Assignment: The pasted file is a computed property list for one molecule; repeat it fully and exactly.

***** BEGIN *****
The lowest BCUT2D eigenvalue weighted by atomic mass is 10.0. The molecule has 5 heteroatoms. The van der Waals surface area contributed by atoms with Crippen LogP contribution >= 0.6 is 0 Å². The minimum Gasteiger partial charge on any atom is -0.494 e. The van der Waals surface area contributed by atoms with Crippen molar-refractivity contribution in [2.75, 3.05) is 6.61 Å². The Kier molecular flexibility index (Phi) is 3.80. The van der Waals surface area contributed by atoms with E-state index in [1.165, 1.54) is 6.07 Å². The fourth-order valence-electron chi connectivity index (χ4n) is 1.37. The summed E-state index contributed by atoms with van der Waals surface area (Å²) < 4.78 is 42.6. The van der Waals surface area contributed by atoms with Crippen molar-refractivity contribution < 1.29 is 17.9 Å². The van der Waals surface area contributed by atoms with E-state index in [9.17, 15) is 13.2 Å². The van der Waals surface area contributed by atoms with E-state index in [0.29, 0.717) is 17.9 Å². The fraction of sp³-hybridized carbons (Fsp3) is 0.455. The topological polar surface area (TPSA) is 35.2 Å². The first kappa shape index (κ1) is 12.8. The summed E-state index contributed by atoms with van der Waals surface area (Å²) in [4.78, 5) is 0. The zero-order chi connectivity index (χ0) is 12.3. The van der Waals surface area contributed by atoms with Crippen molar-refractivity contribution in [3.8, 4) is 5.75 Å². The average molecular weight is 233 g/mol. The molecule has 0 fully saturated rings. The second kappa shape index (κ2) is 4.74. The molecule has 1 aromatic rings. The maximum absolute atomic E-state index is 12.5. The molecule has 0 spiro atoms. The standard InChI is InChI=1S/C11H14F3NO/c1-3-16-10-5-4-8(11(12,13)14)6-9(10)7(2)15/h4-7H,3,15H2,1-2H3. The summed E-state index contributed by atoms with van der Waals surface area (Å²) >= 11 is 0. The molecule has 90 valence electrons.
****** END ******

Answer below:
The lowest BCUT2D eigenvalue weighted by atomic mass is 10.0. The molecule has 5 heteroatoms. The van der Waals surface area contributed by atoms with Crippen LogP contribution >= 0.6 is 0 Å². The minimum Gasteiger partial charge on any atom is -0.494 e. The van der Waals surface area contributed by atoms with Crippen molar-refractivity contribution in [2.75, 3.05) is 6.61 Å². The Kier molecular flexibility index (Phi) is 3.80. The van der Waals surface area contributed by atoms with E-state index in [1.165, 1.54) is 6.07 Å². The fourth-order valence-electron chi connectivity index (χ4n) is 1.37. The summed E-state index contributed by atoms with van der Waals surface area (Å²) < 4.78 is 42.6. The van der Waals surface area contributed by atoms with Crippen molar-refractivity contribution < 1.29 is 17.9 Å². The van der Waals surface area contributed by atoms with E-state index in [9.17, 15) is 13.2 Å². The van der Waals surface area contributed by atoms with E-state index in [0.29, 0.717) is 17.9 Å². The fraction of sp³-hybridized carbons (Fsp3) is 0.455. The topological polar surface area (TPSA) is 35.2 Å². The first kappa shape index (κ1) is 12.8. The summed E-state index contributed by atoms with van der Waals surface area (Å²) in [4.78, 5) is 0. The zero-order chi connectivity index (χ0) is 12.3. The van der Waals surface area contributed by atoms with Crippen molar-refractivity contribution in [3.8, 4) is 5.75 Å². The average molecular weight is 233 g/mol. The molecule has 0 fully saturated rings. The second kappa shape index (κ2) is 4.74. The molecule has 1 aromatic rings. The maximum absolute atomic E-state index is 12.5. The molecule has 0 spiro atoms. The standard InChI is InChI=1S/C11H14F3NO/c1-3-16-10-5-4-8(11(12,13)14)6-9(10)7(2)15/h4-7H,3,15H2,1-2H3. The summed E-state index contributed by atoms with van der Waals surface area (Å²) >= 11 is 0. The molecule has 90 valence electrons.